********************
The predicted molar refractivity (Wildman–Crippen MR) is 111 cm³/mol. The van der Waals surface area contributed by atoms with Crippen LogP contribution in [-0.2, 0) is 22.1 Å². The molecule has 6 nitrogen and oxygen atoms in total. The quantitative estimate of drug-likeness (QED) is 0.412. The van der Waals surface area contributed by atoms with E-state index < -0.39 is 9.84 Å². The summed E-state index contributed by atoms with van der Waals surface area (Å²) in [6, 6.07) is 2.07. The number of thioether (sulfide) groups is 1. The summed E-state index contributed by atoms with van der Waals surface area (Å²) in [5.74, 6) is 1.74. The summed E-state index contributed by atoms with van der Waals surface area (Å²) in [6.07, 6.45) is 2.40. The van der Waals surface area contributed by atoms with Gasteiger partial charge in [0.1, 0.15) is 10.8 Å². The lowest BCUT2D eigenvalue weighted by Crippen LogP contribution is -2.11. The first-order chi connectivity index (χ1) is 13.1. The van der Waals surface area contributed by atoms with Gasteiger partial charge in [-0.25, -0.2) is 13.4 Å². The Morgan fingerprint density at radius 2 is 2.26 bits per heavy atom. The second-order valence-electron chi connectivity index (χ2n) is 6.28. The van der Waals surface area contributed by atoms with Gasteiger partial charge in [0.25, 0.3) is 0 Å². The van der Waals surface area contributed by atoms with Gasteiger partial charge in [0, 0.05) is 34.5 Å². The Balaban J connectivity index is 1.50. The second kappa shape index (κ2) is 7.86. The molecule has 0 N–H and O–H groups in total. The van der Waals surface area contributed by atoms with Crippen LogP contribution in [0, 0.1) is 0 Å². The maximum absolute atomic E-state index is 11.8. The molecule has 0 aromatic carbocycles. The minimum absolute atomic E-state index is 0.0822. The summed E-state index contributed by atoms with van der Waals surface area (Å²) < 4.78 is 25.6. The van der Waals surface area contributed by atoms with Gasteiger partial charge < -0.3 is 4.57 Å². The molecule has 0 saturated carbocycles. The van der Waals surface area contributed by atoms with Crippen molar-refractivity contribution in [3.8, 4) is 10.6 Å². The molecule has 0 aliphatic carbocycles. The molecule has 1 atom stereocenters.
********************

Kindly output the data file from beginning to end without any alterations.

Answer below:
The predicted molar refractivity (Wildman–Crippen MR) is 111 cm³/mol. The van der Waals surface area contributed by atoms with Crippen LogP contribution in [-0.2, 0) is 22.1 Å². The molecule has 6 nitrogen and oxygen atoms in total. The quantitative estimate of drug-likeness (QED) is 0.412. The van der Waals surface area contributed by atoms with E-state index < -0.39 is 9.84 Å². The summed E-state index contributed by atoms with van der Waals surface area (Å²) in [6, 6.07) is 2.07. The number of thioether (sulfide) groups is 1. The summed E-state index contributed by atoms with van der Waals surface area (Å²) in [5.74, 6) is 1.74. The summed E-state index contributed by atoms with van der Waals surface area (Å²) in [6.07, 6.45) is 2.40. The van der Waals surface area contributed by atoms with Gasteiger partial charge in [0.1, 0.15) is 10.8 Å². The lowest BCUT2D eigenvalue weighted by Crippen LogP contribution is -2.11. The first-order chi connectivity index (χ1) is 13.1. The van der Waals surface area contributed by atoms with Gasteiger partial charge in [-0.25, -0.2) is 13.4 Å². The Morgan fingerprint density at radius 2 is 2.26 bits per heavy atom. The second-order valence-electron chi connectivity index (χ2n) is 6.28. The van der Waals surface area contributed by atoms with Gasteiger partial charge in [0.25, 0.3) is 0 Å². The van der Waals surface area contributed by atoms with Gasteiger partial charge in [0, 0.05) is 34.5 Å². The Balaban J connectivity index is 1.50. The second kappa shape index (κ2) is 7.86. The molecule has 0 N–H and O–H groups in total. The van der Waals surface area contributed by atoms with Crippen LogP contribution in [0, 0.1) is 0 Å². The maximum absolute atomic E-state index is 11.8. The molecule has 0 aromatic carbocycles. The minimum absolute atomic E-state index is 0.0822. The summed E-state index contributed by atoms with van der Waals surface area (Å²) < 4.78 is 25.6. The van der Waals surface area contributed by atoms with Gasteiger partial charge < -0.3 is 4.57 Å². The molecule has 0 saturated carbocycles. The van der Waals surface area contributed by atoms with Crippen molar-refractivity contribution in [3.8, 4) is 10.6 Å². The molecule has 0 aliphatic carbocycles. The molecule has 1 atom stereocenters.